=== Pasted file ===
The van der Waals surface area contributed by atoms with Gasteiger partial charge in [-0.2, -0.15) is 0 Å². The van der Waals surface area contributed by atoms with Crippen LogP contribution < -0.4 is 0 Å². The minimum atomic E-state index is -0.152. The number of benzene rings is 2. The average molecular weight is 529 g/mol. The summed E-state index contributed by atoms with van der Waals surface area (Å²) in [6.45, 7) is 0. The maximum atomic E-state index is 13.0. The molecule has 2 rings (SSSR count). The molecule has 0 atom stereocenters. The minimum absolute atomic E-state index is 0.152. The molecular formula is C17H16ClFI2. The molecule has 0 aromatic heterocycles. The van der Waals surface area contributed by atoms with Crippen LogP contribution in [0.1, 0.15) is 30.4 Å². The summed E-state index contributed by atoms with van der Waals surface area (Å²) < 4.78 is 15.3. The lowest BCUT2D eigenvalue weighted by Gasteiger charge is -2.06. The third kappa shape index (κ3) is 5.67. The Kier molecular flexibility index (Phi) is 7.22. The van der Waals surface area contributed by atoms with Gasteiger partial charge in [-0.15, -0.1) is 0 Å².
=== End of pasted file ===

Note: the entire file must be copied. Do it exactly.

The van der Waals surface area contributed by atoms with Gasteiger partial charge in [-0.2, -0.15) is 0 Å². The van der Waals surface area contributed by atoms with Crippen LogP contribution < -0.4 is 0 Å². The minimum atomic E-state index is -0.152. The number of benzene rings is 2. The average molecular weight is 529 g/mol. The summed E-state index contributed by atoms with van der Waals surface area (Å²) in [6.45, 7) is 0. The maximum atomic E-state index is 13.0. The molecule has 2 rings (SSSR count). The molecule has 0 atom stereocenters. The minimum absolute atomic E-state index is 0.152. The molecular formula is C17H16ClFI2. The molecule has 0 aromatic heterocycles. The van der Waals surface area contributed by atoms with Crippen LogP contribution in [0.1, 0.15) is 30.4 Å². The summed E-state index contributed by atoms with van der Waals surface area (Å²) < 4.78 is 15.3. The lowest BCUT2D eigenvalue weighted by Gasteiger charge is -2.06. The third kappa shape index (κ3) is 5.67. The Kier molecular flexibility index (Phi) is 7.22. The van der Waals surface area contributed by atoms with Gasteiger partial charge in [-0.15, -0.1) is 0 Å².